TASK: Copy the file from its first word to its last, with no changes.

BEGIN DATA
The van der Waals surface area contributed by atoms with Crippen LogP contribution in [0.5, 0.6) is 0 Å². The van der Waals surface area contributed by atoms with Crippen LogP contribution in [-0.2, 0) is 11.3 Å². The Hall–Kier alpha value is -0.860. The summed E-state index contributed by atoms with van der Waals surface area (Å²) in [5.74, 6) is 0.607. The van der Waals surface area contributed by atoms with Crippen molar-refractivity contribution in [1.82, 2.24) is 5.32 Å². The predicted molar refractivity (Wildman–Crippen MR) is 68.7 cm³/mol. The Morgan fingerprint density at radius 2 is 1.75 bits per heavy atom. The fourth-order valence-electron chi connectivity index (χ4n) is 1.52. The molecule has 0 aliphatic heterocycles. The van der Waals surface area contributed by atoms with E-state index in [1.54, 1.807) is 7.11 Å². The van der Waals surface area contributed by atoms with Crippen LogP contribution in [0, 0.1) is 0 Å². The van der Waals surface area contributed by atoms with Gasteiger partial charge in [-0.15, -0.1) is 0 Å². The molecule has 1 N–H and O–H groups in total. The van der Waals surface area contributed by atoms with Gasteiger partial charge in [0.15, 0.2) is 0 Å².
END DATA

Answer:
The van der Waals surface area contributed by atoms with Crippen LogP contribution in [0.5, 0.6) is 0 Å². The van der Waals surface area contributed by atoms with Crippen LogP contribution in [-0.2, 0) is 11.3 Å². The Hall–Kier alpha value is -0.860. The summed E-state index contributed by atoms with van der Waals surface area (Å²) in [5.74, 6) is 0.607. The van der Waals surface area contributed by atoms with Crippen molar-refractivity contribution in [1.82, 2.24) is 5.32 Å². The predicted molar refractivity (Wildman–Crippen MR) is 68.7 cm³/mol. The Morgan fingerprint density at radius 2 is 1.75 bits per heavy atom. The fourth-order valence-electron chi connectivity index (χ4n) is 1.52. The molecule has 0 aliphatic heterocycles. The van der Waals surface area contributed by atoms with E-state index in [1.54, 1.807) is 7.11 Å². The van der Waals surface area contributed by atoms with Crippen LogP contribution in [0, 0.1) is 0 Å². The van der Waals surface area contributed by atoms with Gasteiger partial charge in [-0.15, -0.1) is 0 Å². The molecule has 1 N–H and O–H groups in total. The van der Waals surface area contributed by atoms with Gasteiger partial charge in [0.15, 0.2) is 0 Å².